Health

Hepatitis in children: Nearly 200 cases as it is now detected in Japan and Canada



Scientists are urgently looking into what is causing the global outbreak, with public health officials in the UK saying lockdown could be a factor.

Around 190 unexplained cases have now been detected in 12 countries worldwide, now including Japan and Canada.

The case in Japan of the liver inflammation disease was flagged by local authorities on April 21 in a child who had tested negative for adenovirus – a possible cause being investigated worldwide – and Covid.

The patient had not had a liver transplant, the health ministry said on Monday.

Meanwhile, Canada’s Public Health Agency said on Tuesday it was investigating reports of severe acute hepatitis of unknown origin in young children.

It did not reveal the number of cases or their location.

So far the UK has reported 114 cases of severe, acute hepatitis “of unknown origin” in children under the age of 10.

A further 11 other countries have also reported cases including Ireland, the US, Israel, the Netherlands and Romania – and now Japan and Canada.

One child has died worldwide and around 10 per cent of those affected have required a liver transplant.

The World Health Organisation (WHO) addressed the global outbreak in a media briefing on Tuesday.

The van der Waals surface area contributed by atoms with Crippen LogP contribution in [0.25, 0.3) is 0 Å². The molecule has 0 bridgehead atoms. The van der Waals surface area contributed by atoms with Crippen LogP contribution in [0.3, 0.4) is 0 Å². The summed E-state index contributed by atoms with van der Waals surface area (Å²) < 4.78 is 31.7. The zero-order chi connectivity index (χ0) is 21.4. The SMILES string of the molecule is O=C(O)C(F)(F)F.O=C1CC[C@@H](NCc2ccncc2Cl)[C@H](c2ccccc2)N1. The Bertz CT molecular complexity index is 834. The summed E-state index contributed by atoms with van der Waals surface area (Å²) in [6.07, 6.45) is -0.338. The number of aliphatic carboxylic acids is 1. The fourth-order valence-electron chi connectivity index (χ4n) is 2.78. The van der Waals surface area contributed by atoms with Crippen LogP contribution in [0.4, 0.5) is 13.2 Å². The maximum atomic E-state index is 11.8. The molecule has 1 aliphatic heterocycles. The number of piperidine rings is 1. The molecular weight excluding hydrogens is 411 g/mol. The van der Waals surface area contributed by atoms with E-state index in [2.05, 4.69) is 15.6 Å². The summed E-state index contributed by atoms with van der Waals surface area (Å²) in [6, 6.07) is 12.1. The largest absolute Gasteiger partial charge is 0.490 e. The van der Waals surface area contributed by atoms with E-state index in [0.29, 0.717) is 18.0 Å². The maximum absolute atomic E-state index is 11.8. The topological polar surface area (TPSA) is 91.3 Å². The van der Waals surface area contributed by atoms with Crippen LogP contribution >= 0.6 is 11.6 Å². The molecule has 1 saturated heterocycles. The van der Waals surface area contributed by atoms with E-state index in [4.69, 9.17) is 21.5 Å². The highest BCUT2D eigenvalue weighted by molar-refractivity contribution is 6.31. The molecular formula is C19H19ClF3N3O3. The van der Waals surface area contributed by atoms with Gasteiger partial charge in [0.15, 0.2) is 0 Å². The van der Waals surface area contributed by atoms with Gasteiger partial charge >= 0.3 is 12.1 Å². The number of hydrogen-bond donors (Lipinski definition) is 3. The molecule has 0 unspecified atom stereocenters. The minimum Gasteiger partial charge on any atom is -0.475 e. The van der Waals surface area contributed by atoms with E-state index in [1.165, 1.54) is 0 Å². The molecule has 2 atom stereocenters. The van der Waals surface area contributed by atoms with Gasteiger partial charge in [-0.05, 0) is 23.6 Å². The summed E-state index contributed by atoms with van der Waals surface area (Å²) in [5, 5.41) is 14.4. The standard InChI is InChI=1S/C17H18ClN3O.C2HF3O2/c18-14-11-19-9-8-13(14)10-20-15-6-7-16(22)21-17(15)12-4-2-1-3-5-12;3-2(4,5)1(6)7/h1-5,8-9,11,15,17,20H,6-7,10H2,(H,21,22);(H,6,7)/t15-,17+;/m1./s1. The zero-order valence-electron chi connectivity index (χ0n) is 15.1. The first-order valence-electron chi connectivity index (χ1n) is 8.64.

Professor Philippa Easterbrook, a senior scientist at the WHO, said: “The causes of the cases remains under active investigation, looking at a rane of possible underlying factors.”

The cases do not feature the viruses typically responsible for acute liver inflammation – hepatitis A, B, C, D and E, the professor said.

Profesor Easterbrook said there was a possible link to adenovirus, a common infection found in children.

Adenovirus has been detected in around 74 of the hepatitis cases that have been tested, she told reporters.

She added: “It is unusual for an adnovirus to cause this type of severe symptoms and so this is what is being actively investigated at the moment.”

On whether the outbreak could have been caused by lockdowns, she said: “I think this is very much a hypothesis and I think we need to systematically work through this with planned investigations and a number of countries looking at this in much more detail.

“So I think it is an interesting assessment of the data but it really needs to be followed up with more investigations.”

Any link with the Covid vaccine has been ruled out, public health officials have said.



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